The Force Awakens – Plagiarism Edition (SPOILERS!)

And so, of course I joined the zeitgeist. I went to see The Force Awakens. It was a movie that I went to, not because of any prickling expectation of dazzlement (though dazzlement would have been welcome), but out of a love of the original trilogy and a good faith desire to see this new trilogy out on its maiden voyage under its new (hopefully less Ahab-ish) captain. And it was…alright?

It struck me as a concerted effort to make a not-bad movie, and it succeeded in making a movie that wasn’t bad. If anything, I would say that its greatest offense to me, personally, was simply that the business and history surrounding it forced it into an inherently, cripplingly conservative mien. I got the same feeling out of it as I did The Avengers: Age of Ultron–a somewhat overburdened, overstuffed sprint of a franchise installment, containing some distinct highs and lows and some gorgeous visual effects, but unified with no single melody and with too many characters to offer any time to characterization or pace.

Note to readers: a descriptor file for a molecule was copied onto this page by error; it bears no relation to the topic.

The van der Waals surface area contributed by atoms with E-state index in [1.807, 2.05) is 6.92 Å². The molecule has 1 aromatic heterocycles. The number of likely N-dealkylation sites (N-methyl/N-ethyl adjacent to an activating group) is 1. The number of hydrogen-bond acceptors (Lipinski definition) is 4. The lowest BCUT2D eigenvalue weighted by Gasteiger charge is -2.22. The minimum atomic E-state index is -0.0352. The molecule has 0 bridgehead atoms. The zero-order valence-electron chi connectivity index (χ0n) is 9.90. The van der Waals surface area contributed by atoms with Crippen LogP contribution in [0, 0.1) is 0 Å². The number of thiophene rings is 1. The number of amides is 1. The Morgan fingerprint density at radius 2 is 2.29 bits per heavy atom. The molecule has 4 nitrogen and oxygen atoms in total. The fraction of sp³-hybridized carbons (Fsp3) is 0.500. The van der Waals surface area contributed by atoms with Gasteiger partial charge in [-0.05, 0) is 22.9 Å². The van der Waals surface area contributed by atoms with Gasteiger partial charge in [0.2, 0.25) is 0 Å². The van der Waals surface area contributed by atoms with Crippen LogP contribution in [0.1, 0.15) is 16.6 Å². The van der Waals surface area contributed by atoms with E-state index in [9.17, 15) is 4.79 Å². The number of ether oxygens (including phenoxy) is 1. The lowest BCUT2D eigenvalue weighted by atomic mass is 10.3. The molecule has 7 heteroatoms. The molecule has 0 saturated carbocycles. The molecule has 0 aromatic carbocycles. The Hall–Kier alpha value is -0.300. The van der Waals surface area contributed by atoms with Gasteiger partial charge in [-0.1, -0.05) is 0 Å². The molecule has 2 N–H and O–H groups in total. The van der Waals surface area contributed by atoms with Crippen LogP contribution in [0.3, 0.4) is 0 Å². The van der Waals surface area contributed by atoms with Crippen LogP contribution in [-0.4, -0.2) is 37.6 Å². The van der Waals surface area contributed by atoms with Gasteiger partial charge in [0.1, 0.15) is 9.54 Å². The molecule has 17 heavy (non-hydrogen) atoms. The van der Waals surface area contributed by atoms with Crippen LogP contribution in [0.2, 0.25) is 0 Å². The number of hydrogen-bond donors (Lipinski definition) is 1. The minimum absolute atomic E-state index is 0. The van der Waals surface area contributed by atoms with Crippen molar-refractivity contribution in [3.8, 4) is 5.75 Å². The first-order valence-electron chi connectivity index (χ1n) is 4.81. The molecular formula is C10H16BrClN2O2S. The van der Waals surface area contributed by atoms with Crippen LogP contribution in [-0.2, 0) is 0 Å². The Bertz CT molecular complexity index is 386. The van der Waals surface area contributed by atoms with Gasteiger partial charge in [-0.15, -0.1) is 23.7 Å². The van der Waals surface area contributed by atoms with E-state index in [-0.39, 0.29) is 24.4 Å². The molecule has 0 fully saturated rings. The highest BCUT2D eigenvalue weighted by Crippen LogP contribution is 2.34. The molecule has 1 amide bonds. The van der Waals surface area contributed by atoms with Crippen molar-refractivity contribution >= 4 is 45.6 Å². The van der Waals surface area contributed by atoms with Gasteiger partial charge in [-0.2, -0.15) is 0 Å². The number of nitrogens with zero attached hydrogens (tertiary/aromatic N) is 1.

(And I still don’t understand why a new republic has a “resistance” instead of an army?)

I think the underlying issue–conceptually–was well-highlighted by a recent episode of Scriptnotes on worldbuilding, in which Craig and John discussed the necessity of keeping parts of the map unwritten in a world so as to not create a setting that’s either too rigid to be modified later or that represents too big an investment of effort to scrap, both of which will strangle any real creativity in the womb. The same thing happened here (along with the billion-dollar investment hanging over it like Disney’s own asshole-puckering sword of Damocles). They ended up with a world that could neither flourish nor wither: a carbonite-frozen wasteland well-exemplified by the desert junkyard of old Imperial vessels and X-Wings. For all that griping, though, it wasn’t bad. It just didn’t do anything interesting either. It was a palate-cleanser designed to wipe the slate; the cinematic equivalent of a sorbet. It just had the misfortune of coming to me when I wanted a meal, and so I was understandably dissatisfied.